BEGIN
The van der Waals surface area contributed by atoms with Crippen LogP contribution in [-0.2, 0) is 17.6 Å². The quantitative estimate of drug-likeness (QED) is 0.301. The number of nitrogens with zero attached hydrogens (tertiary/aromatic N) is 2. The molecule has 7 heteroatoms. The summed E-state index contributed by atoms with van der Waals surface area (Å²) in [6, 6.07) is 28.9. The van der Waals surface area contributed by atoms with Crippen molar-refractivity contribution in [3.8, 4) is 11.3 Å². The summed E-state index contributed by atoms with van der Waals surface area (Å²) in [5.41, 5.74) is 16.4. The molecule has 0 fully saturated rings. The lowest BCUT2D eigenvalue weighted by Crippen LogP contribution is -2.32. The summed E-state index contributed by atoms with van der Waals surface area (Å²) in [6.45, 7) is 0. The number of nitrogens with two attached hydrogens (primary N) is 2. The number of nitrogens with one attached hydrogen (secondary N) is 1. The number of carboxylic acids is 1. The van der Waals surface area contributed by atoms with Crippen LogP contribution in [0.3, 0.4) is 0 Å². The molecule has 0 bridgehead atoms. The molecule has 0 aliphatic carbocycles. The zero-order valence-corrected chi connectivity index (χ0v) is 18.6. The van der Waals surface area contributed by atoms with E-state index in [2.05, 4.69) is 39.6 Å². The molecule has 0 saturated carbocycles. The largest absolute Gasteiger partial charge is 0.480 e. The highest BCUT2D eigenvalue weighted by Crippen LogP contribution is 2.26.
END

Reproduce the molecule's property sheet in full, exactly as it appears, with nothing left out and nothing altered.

The van der Waals surface area contributed by atoms with Crippen LogP contribution in [-0.2, 0) is 17.6 Å². The quantitative estimate of drug-likeness (QED) is 0.301. The number of nitrogens with zero attached hydrogens (tertiary/aromatic N) is 2. The molecule has 7 heteroatoms. The summed E-state index contributed by atoms with van der Waals surface area (Å²) in [6, 6.07) is 28.9. The van der Waals surface area contributed by atoms with Crippen molar-refractivity contribution in [3.8, 4) is 11.3 Å². The summed E-state index contributed by atoms with van der Waals surface area (Å²) in [5.41, 5.74) is 16.4. The molecule has 0 fully saturated rings. The lowest BCUT2D eigenvalue weighted by Crippen LogP contribution is -2.32. The summed E-state index contributed by atoms with van der Waals surface area (Å²) in [6.45, 7) is 0. The number of nitrogens with two attached hydrogens (primary N) is 2. The number of nitrogens with one attached hydrogen (secondary N) is 1. The number of carboxylic acids is 1. The van der Waals surface area contributed by atoms with Crippen LogP contribution in [0.3, 0.4) is 0 Å². The molecule has 0 bridgehead atoms. The molecule has 0 aliphatic carbocycles. The zero-order valence-corrected chi connectivity index (χ0v) is 18.6. The van der Waals surface area contributed by atoms with E-state index in [2.05, 4.69) is 39.6 Å². The molecule has 0 saturated carbocycles. The largest absolute Gasteiger partial charge is 0.480 e. The highest BCUT2D eigenvalue weighted by Crippen LogP contribution is 2.26.